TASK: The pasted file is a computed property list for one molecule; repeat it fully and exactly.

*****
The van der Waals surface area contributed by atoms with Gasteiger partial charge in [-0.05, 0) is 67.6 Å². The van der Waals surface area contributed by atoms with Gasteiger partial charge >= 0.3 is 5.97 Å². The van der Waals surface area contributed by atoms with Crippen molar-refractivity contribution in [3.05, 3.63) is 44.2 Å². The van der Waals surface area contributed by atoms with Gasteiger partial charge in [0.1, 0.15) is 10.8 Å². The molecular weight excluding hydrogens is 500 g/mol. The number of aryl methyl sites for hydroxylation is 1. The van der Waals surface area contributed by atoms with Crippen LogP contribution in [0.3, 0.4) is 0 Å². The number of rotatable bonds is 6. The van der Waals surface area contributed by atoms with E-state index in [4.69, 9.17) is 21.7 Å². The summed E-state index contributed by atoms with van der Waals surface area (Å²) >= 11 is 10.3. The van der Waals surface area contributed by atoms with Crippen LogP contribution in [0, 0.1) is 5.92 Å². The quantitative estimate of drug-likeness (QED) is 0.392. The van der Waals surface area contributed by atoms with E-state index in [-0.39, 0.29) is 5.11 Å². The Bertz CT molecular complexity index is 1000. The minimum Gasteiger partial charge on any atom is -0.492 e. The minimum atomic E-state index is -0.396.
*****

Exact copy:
The van der Waals surface area contributed by atoms with Gasteiger partial charge in [-0.05, 0) is 67.6 Å². The van der Waals surface area contributed by atoms with Gasteiger partial charge >= 0.3 is 5.97 Å². The van der Waals surface area contributed by atoms with Crippen molar-refractivity contribution in [3.05, 3.63) is 44.2 Å². The van der Waals surface area contributed by atoms with Gasteiger partial charge in [0.1, 0.15) is 10.8 Å². The molecular weight excluding hydrogens is 500 g/mol. The number of aryl methyl sites for hydroxylation is 1. The van der Waals surface area contributed by atoms with Crippen LogP contribution in [0.3, 0.4) is 0 Å². The number of rotatable bonds is 6. The van der Waals surface area contributed by atoms with E-state index in [4.69, 9.17) is 21.7 Å². The summed E-state index contributed by atoms with van der Waals surface area (Å²) >= 11 is 10.3. The van der Waals surface area contributed by atoms with Crippen LogP contribution in [0, 0.1) is 5.92 Å². The quantitative estimate of drug-likeness (QED) is 0.392. The van der Waals surface area contributed by atoms with E-state index in [-0.39, 0.29) is 5.11 Å². The Bertz CT molecular complexity index is 1000. The minimum Gasteiger partial charge on any atom is -0.492 e. The minimum atomic E-state index is -0.396.